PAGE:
As 2013 begins to come to a close, the latest This Week in Music Tech takes a peek into the studios of Ghostly affiliate Dauwd and prolific Brooklyn producer Willie Burns, sees how Ableton's Push can be used with hardware synths, and checks out Cakewalk's new iPad app and the umidi series of custom MIDI controllers.
In an effort to continue showing the versatility of its Push controller, Ableton caught up with London producer and Ghostly affiliate Dauwd to see how the budding producer uses Push in conjunction with the various hardware synths in his studio.
Furthermore, Ableton has rolled out a quick and informative video series which breezes through how to utilize the Push cotroller to play and control one's various hardware synths.
In a new ciip from FACT TV, Unknown to the Unknown boss DJ Haus catches up with prolific NYC producer Willie Burns. After first visiting the drool-worthy record store Burns works at, the two head to the man's basement studio in Brooklyn, where Burns shows how he uses the E-MU SP12 sampler to build his tracks.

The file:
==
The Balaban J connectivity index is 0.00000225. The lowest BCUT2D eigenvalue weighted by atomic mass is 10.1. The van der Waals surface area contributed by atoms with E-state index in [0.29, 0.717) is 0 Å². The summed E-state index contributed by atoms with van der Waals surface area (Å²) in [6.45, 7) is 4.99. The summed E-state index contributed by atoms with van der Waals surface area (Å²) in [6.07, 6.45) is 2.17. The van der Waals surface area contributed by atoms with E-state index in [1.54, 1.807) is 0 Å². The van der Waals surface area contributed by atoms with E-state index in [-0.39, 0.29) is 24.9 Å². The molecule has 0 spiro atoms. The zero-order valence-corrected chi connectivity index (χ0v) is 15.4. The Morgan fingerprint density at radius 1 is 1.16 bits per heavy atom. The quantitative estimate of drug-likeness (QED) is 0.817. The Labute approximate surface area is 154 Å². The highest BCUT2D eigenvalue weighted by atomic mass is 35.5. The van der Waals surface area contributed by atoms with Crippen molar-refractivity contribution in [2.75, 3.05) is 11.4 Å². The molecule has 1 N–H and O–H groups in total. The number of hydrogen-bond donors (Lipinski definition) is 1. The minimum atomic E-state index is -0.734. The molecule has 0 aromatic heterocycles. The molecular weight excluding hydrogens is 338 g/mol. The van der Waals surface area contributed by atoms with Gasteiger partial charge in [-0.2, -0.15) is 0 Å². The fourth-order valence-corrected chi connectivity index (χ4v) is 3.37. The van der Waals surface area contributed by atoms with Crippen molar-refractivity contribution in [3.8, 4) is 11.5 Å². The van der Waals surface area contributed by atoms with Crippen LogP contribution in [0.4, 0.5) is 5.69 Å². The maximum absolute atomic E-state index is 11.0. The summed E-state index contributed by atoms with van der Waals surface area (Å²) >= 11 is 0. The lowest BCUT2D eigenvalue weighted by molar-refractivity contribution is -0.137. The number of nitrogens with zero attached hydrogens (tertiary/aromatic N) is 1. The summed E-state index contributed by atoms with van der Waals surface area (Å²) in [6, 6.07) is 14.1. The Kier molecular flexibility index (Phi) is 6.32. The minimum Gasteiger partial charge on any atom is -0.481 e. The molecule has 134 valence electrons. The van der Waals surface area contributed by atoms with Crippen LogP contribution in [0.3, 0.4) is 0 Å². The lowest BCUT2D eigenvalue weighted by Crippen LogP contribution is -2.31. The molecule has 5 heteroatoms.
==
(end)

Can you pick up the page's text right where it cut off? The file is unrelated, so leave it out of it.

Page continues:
The makers of the Cakewalk DAW have developed ScratchPad, a new iPad app that allows users to manipulate a series of loops and clips directly from one's iPad. Users can chop, stutter, filter, and otherwise mangle audio which they have loaded into the app as well as live audio recorded directly into ScratchPad. The app is on sale now in the iTunes App Store.
And lastly, it seems like there is a Kickstarter campaign for a new controller idea every other week now, but maybe that is because some of the best ideas are better taken straight to those who will use it. Case in point, the umidi controller concept, which is offering DJs and producers the chance to design their own custom MIDI controller, which the Australian company will then build from hi-quality parts in its own shop. The video above explains the concept behind umidi's custom controllers, and more information can be read over on the company's Kickstarter page.